Meet the Researchers
The Science behind Baby Signs®
Dr. Linda Acredolo and Dr. Susan Goodwyn, the authors of the book Baby Signs: How to Talk with Your Baby Before Your Baby Can Talk, have conducted over two decades of academic research on the use of signs with hearing babies, including a long-term study funded by the National Institutes of Health. Their ground-breaking research describes the proven benefits of the Baby Signs® Program. Their scientific study of over 140 families took place over a seven-year period and yielded some remarkable results. They conducted standardized assessments of children who participated in Baby Signs® groups and those in non-Baby Signs® groups at several stages in their development.
At 24 months, the Baby Signs® babies were on average talking more like 27 or 28 month olds. This represents more than a three-month advantage over the non-Baby Signs® babies. In addition, the 24 month old Baby Signs® babies were putting together significantly longer sentences.
At 36 months, Baby Signs® babies on average were talking like 47 month olds, putting them almost a full year ahead of their average age-mates. Eight year olds who had been Baby Signs® babies scored an average of 12 points higher in IQ than their non-signing peers.
Drs. Acredolo and Goodwyn have conducted over two decades of scientific
research on the use of sign language with hearing babies, including a
longitudinal study funded by the National Institutes of Health. Below are the
highlights from that study.
The children were assessed using standardized language measures at 11, 15,
19, 24, 30, and 36 months old. In addition, as many children as could be
relocated at age 8 were assessed using the WISC-III IQ test, the most commonly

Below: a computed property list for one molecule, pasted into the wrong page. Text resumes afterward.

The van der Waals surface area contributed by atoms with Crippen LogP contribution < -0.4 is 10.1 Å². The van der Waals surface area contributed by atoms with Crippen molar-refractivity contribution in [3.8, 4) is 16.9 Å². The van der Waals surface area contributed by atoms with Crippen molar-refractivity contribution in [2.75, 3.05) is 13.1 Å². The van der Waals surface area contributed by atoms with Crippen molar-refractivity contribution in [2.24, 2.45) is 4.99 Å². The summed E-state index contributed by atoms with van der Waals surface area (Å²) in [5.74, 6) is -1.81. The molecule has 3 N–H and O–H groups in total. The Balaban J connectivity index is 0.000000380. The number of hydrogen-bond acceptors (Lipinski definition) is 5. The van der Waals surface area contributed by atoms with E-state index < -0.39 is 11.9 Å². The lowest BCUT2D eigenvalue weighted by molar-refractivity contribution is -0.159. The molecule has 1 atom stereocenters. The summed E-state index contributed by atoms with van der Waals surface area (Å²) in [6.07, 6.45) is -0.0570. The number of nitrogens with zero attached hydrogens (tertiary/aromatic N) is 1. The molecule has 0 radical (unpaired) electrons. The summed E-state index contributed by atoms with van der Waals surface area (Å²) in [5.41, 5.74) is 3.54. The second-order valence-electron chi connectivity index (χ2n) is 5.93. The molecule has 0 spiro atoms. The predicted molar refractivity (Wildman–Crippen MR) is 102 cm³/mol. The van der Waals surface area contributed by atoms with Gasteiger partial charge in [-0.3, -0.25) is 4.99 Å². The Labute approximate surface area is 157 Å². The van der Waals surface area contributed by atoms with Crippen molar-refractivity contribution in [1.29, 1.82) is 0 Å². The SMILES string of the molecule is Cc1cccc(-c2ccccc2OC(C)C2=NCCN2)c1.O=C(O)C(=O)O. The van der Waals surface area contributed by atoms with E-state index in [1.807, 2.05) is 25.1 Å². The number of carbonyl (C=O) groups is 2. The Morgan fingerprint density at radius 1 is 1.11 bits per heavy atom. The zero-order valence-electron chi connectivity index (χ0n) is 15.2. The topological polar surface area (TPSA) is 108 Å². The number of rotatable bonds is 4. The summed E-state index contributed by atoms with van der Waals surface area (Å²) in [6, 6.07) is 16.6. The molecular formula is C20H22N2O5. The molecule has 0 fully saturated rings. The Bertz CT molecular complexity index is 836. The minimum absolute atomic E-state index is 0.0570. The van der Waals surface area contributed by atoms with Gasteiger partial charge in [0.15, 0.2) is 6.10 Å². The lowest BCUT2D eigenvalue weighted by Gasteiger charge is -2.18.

used measure of children’s intelligence.
In addition to helping babies learn to talk and jumpstarting their intellectual development, a number of very important social-emotional benefits were also revealed. Acredolo and Goodwyn found that signing with hearing babies:
2. Center-based Research
The remarkable findings of Acredolo and Goodwyn's original research, coupled with the results of their work at the University of California at Davis Center for Child & Family Studies studies, prompted Harvard researcher, Dr. Clare Vallotton, to conduct an Early Head Start (EHS) Intervention Study.EHS families who were encouraged to use the Baby Signs® Program with their children were compared to EHS families who were not. Results indicated that mothers in the signing families perceived their children as more "reinforcing" and "acceptable," two important components of a Parenting Stress Index. Specifically, using signs:
These results suggest that the addition of the Baby Signs®
Program to EHS curricula for parents is an easy and effective way to improve
family interactions in low income families.
Funded by the Chilean government, Dr. Chamarrita Farkas of the Pontifica Universidad Catolica de Chile also studied the effects of the Baby Signs® Program with low income families, adding to the growing research that baby sign language is beneficial for all children, their families and their educators. Dr. Farkas' longitudinal study of 20 Chilean child care centers serving poverty-stricken families showed that using signs: